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Experiment No.

2
Factors Affecting Drug Action

C. Influence of Metabolism on Drug


Action

Subsection B4

1
INTRODUCTION

 DRUG BIOTRANSFORMATION
– First pass effect
 Following oral administration, drugs absorbed from the
small intestines are transported via portal system to liver
where extensive drug metabolism occurs

 Greatly limits bioavailability of oral drugs

2
 PHASE I
– Involves microsomal mixed function oxidase system
– Oxidation, reduction, hydrolysis, methylation, demethylation
– Involves cytochrome P450 enzymes

 PHASE II
– Conjugation reactions with an endogenous substance to yield
drug conjugates (increase polarity of drugs for greater
excretion)
– Glucuronidation, sulfation, acetylation

3
Hepatic cytochrome P450 (CYP 2C9)
oxidative enzyme system
 Found in smooth ER membranes in liver
hepatocytes and intestinal tract mucosal surface
 Ability to biotransform lipophilic substrate of diverse
structures into more water soluble---secreted from
body
 Important in detoxification of foreign substances
(xenobiotic compounds) by oxidative metabolism
 responsible for the metabolism of S-warfarin

4
 Prothrombin Time (PT)
 time it takes plasma to clot after addition of tissue
factor.
 used to measure the extrinsic pathway of
coagulation.

5
OBJECTIVES

 General Objective
 To determine the effect of different drugs on
the metabolism of warfarin among albino rats.

6
OBJECTIVES

 Specific Objectives
 To determine the effect of NSS on the
prothrombin time of albino rats
 To determine the effect of warfarin on the
prothrombin time of albino rats
 To compare the effects between warfarin and
warfarin coadministered with rifampicin;
warfarin with ketoconazole on the prothrombin
time of albino rats

7
OBJECTIVES

 Specific Objectives
 To determine the effect of the drug combination
of warfarin and rifampicin on the prothrombin
time of albino rats
 To determine the effect of the drug combination
of warfarin and ketoconazole on the
prothrombin time of albino rats

8
Statement of the Problem

 Does the administration of rifampicin &


ketoconazole affect the metabolism of
warfarin?

9
HYPOTHESIS

 Null Hypotheses (Ho)


 there is no significant effect of different drugs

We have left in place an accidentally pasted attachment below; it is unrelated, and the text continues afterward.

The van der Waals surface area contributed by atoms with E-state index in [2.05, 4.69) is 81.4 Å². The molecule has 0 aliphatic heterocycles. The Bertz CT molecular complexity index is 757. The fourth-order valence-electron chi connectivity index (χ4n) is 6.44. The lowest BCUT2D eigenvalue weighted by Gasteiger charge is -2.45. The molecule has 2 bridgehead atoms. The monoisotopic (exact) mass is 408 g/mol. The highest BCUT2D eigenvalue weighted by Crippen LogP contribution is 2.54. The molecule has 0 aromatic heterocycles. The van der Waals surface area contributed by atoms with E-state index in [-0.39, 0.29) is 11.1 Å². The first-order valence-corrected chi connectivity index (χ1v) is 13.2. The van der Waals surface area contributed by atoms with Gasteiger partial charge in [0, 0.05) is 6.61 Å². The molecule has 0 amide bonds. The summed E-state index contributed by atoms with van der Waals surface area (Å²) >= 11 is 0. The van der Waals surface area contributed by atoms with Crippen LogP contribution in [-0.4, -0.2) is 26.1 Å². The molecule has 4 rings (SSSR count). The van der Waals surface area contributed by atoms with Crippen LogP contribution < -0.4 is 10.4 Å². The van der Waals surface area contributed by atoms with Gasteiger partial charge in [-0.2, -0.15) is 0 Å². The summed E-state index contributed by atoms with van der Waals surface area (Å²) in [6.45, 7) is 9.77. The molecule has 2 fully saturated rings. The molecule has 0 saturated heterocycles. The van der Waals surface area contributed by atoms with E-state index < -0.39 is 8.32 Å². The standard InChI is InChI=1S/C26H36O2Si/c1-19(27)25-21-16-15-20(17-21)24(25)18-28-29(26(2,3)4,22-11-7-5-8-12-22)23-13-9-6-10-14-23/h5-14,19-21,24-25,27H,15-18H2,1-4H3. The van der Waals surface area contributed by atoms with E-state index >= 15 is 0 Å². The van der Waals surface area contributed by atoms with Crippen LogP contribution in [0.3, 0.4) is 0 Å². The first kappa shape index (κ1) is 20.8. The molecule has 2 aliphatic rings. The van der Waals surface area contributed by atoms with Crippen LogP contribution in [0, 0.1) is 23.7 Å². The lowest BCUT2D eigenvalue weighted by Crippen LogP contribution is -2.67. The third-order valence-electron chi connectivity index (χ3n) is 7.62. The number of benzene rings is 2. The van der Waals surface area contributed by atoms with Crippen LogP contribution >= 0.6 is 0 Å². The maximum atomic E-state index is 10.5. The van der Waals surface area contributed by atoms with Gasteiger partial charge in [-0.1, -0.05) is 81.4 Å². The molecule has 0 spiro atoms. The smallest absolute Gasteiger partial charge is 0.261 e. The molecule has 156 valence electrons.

on the metabolism of warfarin among albino
rats
 Alternative Hypotheses (Ha)
 there is significant effect of different drugs on
the metabolism of warfarin among albino rats

10
MATERIALS

 Animal weighing scale 8 citrated tubes


 Tuberculin syringe 8 plain test tubes
 Animal cage PT reagents
 Asbestos gloves centrifuge machine
 Surgical gloves automatic pipettor
 Surgical blades pipettor tips
 Gauze 1 test tube rack
 Mortar and pestle rat tail cage
 50mL beakers stopwatch
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MATERIALS

 Rats (8 per section)


 Drugs: (1 drug per section)

Warfarin 10mg tablet


Rifampicin 200mg/5mL
Ketoconazole 200mg tablet
NSS 0.9% solution

12
METHODOLOGY

Rats were fasted

Rats were weighed

Warfarin+ Warfarin +
0.9% NSS Warfarin
rifampicin ketoconazole

Drugs were given orally,


for 4 days

Testing for prothrombin time


on fifth day
13
METHODOLOGY
 Prothrombin
Determination
Measure PT by
Collect blood Place adding 0.02mL
from tail in Centrifuge 0.01mL of prewarmed
the citrated blood for 3 plasma in thromboplastic
test tube minutes test tube reagent
(simplastin)

The Prothrombin Time is measured from time of mixing until the appearance of fibrin
strands.

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PROCEDURE AND RATIONALE

1. Rats were fasted for 8 hours prior to


experiment.
 Rationale: The rats were fasted prior to weighing so
as to get accurate weights that will be used for the
computation of drug doses.
2. The rats were then weighed.
 Rationale: This is essential for calculating the dose
of the drug that will be given to each rat.

15
PROCEDURE AND RATIONALE
3. The rats were divided into four groups:
 Group I no treatment- give 1mL of
0.9% NSS
 Group II Warfarin
 Group III Warfarin and Rifampicin
 Group IV Warfarin and Ketoconazole
Rationale: Four groups are needed in order to compare
the effect of administering Warfarin alone with that of
Warfarin and Rifampicin, and with that of Warfarin and
Ketoconazole. The first group was used for control.

16
PROCEDURE AND RATIONALE

4. Drugs were given once daily, orally using a


gavage, for 4 days.
 Rationale: Warfarin is often clinically administered
orally. This is also the best route of choice to
determine the effect of drug interactions and
metabolism since Warfarin is metabolized by the
Cytochrome P450 enzymes found in the liver.
 Maximum effect of warfarin: 3-5 days

17
PROCEDURE AND RATIONALE

 Dosage Computation
 Warfarin Preparation: 10 mg tablet
 Dose: 0.2 mg/ 200 g rat
 Rifampin Preparation: 200 mg/ 5 ml
 Dose: 11 mg/ 200 g rat
 Ketoconazole Preparation : 200 mg tablet
 Dose: 4 mg/ 200 g rat

 Computation sample (using warfarin): Dose = 0.2mg/200g

_0.2mg = ___x___
200 g wt. of rat
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Warfarin dosage

RATS Weight (g) Dose (mg)


A 166.88 0.17
B 144.5 0.14
C 159.3 0.16
D 162.9 0.16
E 145.5 0.15
F 170.6 0.17
G 165.0 0.17
H 144.0 0.14
19
PROCEDURE AND RATIONALE

5. Prothrombin time of each rat was determined


on the fifth day.
 Rationale: The anticoagulant activity of Warfarin is
best exhibited in the Prothrombin time. It was used